We learn about the new solo project from Sergio Anello, the bassist of The Early November.
Interview by Alan Corcoran.
After years on the emo circuit with The Early November, Sergio Anello has gone out alone on a bluesy, alternative road with Everyone Knows. When I first heard this record I was transported to a smokey, backroom bar. Metaphorically. And thankfully it’s the vibe he was going for.
We talked about anxiety, the recording process, and scratched the surface of his experiences on tour.
When did Everyone Knows begin?
In 2007 when The Early November went on an indefinite hiatus I found myself starting to write songs but never had the intention to ever record or make it any sort of project. It wasn’t until 2014 that I started to get more serious with writing and not until 2016 that I started to demo songs with Joe with the intention to finally go in the studio and record. At the time it wasn’t even a thought to make it a band but just to be able to have something for me to listen to and look back on. The more I dove into it, the more obsessive I became with making it a priority versus a hobby. The band consists of Joseph Sipala on lead guitar, Brendon Gallagher on drums, Dave Donati on guitar and Shane Caroll on bass.
Continue reading “Everyone Knows: Your Deepest Darkest Secrets [Interview]”
Listen to our latest Spotify playlist, highlighting the best live punk rock bands of 2019 so far.
Curated by Sarah Williams.
We’ve made a Spotify playlist of all the best punk rock bands we’ve seen live this year, just for you. Want to discover your new favourite band, or relive the best music festivals of 2019? Look no further.
Live music is the best barometer for new bands. No matter your budget, it’s impossible to capture the energy of a good gig on vinyl. Watching a band live is the fastest way to fall in love with them.
Writing in August, I’ve been fortunate enough to enjoy a plenty of punk gigs and festivals already this year. Feisty bands like Not On Tour, The Penske File and Nosebleed have consistently got me dancing. I’ve been impressed by old favourites like The Bronx and Consumed, who haven’t lost their edge. And I’ve caught new acts like Cryptic Street and Daves and had my mind blown.
Here is a Spotify playlist of the best punk rock bands of 2019 so far. Who would be on your list?
Continue reading “Playlist: The Best Live Punk Rock Bands of 2019 (so far…)”
Australian party machines The Bennies discuss philosophy, cannibalism, dangers… and they invent their very own party robot.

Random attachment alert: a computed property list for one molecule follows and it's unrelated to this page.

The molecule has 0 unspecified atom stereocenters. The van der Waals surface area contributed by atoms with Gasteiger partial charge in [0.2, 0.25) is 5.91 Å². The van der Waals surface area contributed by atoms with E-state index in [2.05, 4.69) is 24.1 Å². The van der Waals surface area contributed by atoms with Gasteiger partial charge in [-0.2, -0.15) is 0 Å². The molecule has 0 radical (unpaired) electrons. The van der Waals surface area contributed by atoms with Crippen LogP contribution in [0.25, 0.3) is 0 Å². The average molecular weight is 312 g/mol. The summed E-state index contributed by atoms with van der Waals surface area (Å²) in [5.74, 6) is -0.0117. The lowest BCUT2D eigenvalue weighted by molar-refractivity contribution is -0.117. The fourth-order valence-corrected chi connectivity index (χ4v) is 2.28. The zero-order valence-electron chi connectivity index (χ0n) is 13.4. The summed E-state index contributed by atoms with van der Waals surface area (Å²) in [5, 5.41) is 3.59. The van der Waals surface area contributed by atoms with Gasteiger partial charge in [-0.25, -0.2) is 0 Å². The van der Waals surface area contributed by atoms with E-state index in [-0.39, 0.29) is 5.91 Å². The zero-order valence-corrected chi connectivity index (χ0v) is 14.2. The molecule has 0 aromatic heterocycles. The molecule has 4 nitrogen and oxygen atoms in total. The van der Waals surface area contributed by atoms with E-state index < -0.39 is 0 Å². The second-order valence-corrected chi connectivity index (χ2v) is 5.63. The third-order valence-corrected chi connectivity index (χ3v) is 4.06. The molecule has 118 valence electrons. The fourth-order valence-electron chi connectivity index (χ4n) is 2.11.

Interview by Sarah Williams. Cover photo by Nick Manuel.
At El Topo Goes Loco in Belgium last year, I had the opportunity to chat with Anty Horgan and Nick Williams of Australian party-wizards The Bennies. They’re one of the most fun and uplifting bands you’ll have the joy of seeing, churning up punk, rock, reggae, dub and dance music in a cocktail of danceable anthems.
As the party was already in full-swing, and we were all a few beverages in, we took up position on the quiet grass patch outside the festival site. As the mosquitoes descended on us, we shared a couple of Jupilers and a joint, and Anty stretched out on the grass to do some pre-show yoga stretches.
You guys are current rounding off a long European tour. How’s it feeling?
- Nick: This our longest tour. It’s been about 30 dates.
- Anty: It’s the most we’ve ever done. Easily the most in a row. It’s been good! We’re sort of on the knife’s edge at the moment… where everyone’s good, but pretty fragile? It doesn’t take too much to rock the boat, if you know what I mean.
What are you doing to try and stay sane and survive?
- Nick: I bought a skateboard and I am very stoked about that. That was a total game-changer for me. I got it in Germany. We were playing at the Sonic Ballroom in Cologne.
Do you skate much back home?
- Nick: Not really. I used to a lot. The danger element in our band increased ten-fold in one day. I bought a skateboard in the morning and that was awesome. Then we arrived at Steinhagen and there was a tightrope there that we all suddenly decided we wanted to start mastering.
Continue reading “The Bennies: Bringing Happiness To The Party [Interview]”
We enjoyed the return of one of Belgium’s biggest punk rock festivals, featuring Not On Tour, A Wilhelm Scream, Millencolin, Snuff, Jawbreaker and more.
Article by Sarah Williams. Photos by Gresle Photography.